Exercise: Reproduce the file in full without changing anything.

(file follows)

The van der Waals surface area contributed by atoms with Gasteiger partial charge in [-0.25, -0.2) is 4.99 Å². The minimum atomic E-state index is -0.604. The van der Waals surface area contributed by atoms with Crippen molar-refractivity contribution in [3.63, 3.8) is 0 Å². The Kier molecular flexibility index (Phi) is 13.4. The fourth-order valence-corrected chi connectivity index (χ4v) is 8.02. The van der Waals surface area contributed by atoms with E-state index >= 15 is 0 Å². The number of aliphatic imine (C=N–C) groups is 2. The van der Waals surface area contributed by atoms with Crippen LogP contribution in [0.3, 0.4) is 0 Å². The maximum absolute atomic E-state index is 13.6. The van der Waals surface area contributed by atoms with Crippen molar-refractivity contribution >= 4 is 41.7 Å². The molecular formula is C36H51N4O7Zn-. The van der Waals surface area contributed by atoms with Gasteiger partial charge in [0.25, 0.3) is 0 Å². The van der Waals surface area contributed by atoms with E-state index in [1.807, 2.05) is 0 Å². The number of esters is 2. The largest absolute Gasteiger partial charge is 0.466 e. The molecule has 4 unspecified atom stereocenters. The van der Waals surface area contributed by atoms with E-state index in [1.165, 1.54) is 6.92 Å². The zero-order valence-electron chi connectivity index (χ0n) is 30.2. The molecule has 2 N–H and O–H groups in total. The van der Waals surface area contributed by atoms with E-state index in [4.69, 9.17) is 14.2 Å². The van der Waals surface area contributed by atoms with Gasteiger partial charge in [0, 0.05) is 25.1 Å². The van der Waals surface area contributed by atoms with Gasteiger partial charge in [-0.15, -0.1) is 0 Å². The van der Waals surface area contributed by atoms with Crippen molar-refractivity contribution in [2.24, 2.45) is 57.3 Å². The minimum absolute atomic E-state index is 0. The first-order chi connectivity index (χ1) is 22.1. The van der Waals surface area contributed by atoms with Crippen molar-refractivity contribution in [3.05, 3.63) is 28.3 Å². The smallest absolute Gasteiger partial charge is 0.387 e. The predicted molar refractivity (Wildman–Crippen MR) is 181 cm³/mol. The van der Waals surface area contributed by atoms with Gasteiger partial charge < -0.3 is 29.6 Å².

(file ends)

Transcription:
The van der Waals surface area contributed by atoms with Gasteiger partial charge in [-0.25, -0.2) is 4.99 Å². The minimum atomic E-state index is -0.604. The van der Waals surface area contributed by atoms with Crippen molar-refractivity contribution in [3.63, 3.8) is 0 Å². The Kier molecular flexibility index (Phi) is 13.4. The fourth-order valence-corrected chi connectivity index (χ4v) is 8.02. The van der Waals surface area contributed by atoms with E-state index >= 15 is 0 Å². The number of aliphatic imine (C=N–C) groups is 2. The van der Waals surface area contributed by atoms with Crippen LogP contribution in [0.3, 0.4) is 0 Å². The maximum absolute atomic E-state index is 13.6. The van der Waals surface area contributed by atoms with Crippen molar-refractivity contribution >= 4 is 41.7 Å². The molecular formula is C36H51N4O7Zn-. The van der Waals surface area contributed by atoms with Gasteiger partial charge in [0.25, 0.3) is 0 Å². The van der Waals surface area contributed by atoms with E-state index in [1.807, 2.05) is 0 Å². The number of esters is 2. The largest absolute Gasteiger partial charge is 0.466 e. The molecule has 4 unspecified atom stereocenters. The van der Waals surface area contributed by atoms with E-state index in [1.165, 1.54) is 6.92 Å². The zero-order valence-electron chi connectivity index (χ0n) is 30.2. The molecule has 2 N–H and O–H groups in total. The van der Waals surface area contributed by atoms with E-state index in [4.69, 9.17) is 14.2 Å². The van der Waals surface area contributed by atoms with Gasteiger partial charge in [0, 0.05) is 25.1 Å². The van der Waals surface area contributed by atoms with Gasteiger partial charge in [-0.15, -0.1) is 0 Å². The van der Waals surface area contributed by atoms with Crippen molar-refractivity contribution in [2.24, 2.45) is 57.3 Å². The minimum absolute atomic E-state index is 0. The first-order chi connectivity index (χ1) is 22.1. The van der Waals surface area contributed by atoms with Crippen molar-refractivity contribution in [3.05, 3.63) is 28.3 Å². The smallest absolute Gasteiger partial charge is 0.387 e. The predicted molar refractivity (Wildman–Crippen MR) is 181 cm³/mol. The van der Waals surface area contributed by atoms with Gasteiger partial charge < -0.3 is 29.6 Å².